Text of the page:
After completing my PhD at Duke University in Durham, North Carolina in 2014, I stayed for an additional year to finish a paper and look for a postdoc position. The first step in my process was deciding what I wanted to do with my career so I could find a lab that would help me achieve it. This question can be difficult to answer because you really need to know yourself and reflect on what you want. I was a little apprehensive about making such a strong statement about my career – a feeling that I believe is shared by many graduate students. But, I decided that I wanted to try to stay on an academic track, so I needed to find a postdoc position that would support and help prepare me to eventually become a group leader.
The next step in my process was roughly identifying what type of field I wanted to work in and what techniques, systems and organisms I wanted to learn. Several people advised me to switch one or two of these options from my PhD work, which was in yeast cell biology. Although I really value experience in many fields and techniques, I don’t think this change is necessary at all. I have seen many postdocs develop successful careers without changing paths. Again, this requires self-reflection to really identify what areas, technologies, and systems you care about. I also talked my options with my PhD advisor, Daniel Lew, and my lab mates. I read a lot of papers to know about different fields. In the end, I decided to work with yeast, but decided to take a more biochemistry approach.
I then made a list of potential labs after I read papers and perused university and institute department websites. By this point, my partner and I had decided that we would love to live in Europe, as it would be a great opportunity to go somewhere else and live in a different way. I preferred laboratories in Europe, but I also included several in the United States.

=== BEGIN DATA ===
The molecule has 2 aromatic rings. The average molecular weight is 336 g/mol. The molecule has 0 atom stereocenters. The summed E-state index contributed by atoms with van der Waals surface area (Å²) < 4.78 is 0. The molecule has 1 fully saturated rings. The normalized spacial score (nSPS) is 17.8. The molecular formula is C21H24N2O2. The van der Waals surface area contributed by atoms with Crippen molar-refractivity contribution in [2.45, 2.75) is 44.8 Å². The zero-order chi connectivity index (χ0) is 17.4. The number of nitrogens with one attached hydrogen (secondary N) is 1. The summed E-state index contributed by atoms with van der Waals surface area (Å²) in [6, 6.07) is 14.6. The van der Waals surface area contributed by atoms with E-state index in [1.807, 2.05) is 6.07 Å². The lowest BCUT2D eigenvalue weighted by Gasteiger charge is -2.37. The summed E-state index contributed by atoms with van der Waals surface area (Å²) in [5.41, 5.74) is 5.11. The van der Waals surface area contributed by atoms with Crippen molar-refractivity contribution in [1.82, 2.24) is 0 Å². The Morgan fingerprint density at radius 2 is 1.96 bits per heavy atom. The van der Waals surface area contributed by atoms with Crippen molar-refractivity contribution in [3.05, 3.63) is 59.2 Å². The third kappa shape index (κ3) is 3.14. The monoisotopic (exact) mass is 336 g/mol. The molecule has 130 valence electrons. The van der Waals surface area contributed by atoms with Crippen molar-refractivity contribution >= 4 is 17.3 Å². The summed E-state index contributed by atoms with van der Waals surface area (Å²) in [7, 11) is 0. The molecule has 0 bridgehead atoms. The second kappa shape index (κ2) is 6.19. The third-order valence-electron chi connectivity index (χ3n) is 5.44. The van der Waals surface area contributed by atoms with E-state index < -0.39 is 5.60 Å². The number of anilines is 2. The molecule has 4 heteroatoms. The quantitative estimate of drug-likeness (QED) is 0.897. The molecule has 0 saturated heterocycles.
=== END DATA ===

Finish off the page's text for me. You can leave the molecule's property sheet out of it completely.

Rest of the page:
The hardest part was shortlisting. In addition to considering the research focus and location of each laboratory, I also spoke with my PhD advisor and my thesis committee about the reputation of my chosen institutions and laboratories. I’ve also got some advice at this stage that I really encourage all potential postdocs to consider: go to a lab with the intention of learning their field and the techniques they specialize in. Don’t try to learn an entirely different technology that is tangibly related to the main task of the lab – I’ve seen this derail many postdocs.
I applied by cold e-mail to eight laboratories: four laboratories in the United States and four in Europe. The cover letter (e-mail body) is really important – think carefully about what you want to say and make it personal. I had four initial half-hour Skype interviews, and then I was invited for three in-person interviews, which took place in Geneva, Switzerland, London and Edinburgh, UK. I arranged to combine those last two locations in one visit, and the labs covered the costs.
I was horrified at the prospect of traveling alone for interviews, especially as a young woman. I experienced a cultural shock on my first visit, utterly stunned despite having already researched Geneva’s public-transport system. Then, my Airbnb host thought I was arriving in the morning instead of in the evening (I was using the 12-hour clock instead of the 24-hour clock), so I had to wait outside longer. It all worked out in the end. Both my Airbnb host and my lab host helped me navigate the city and enjoy it.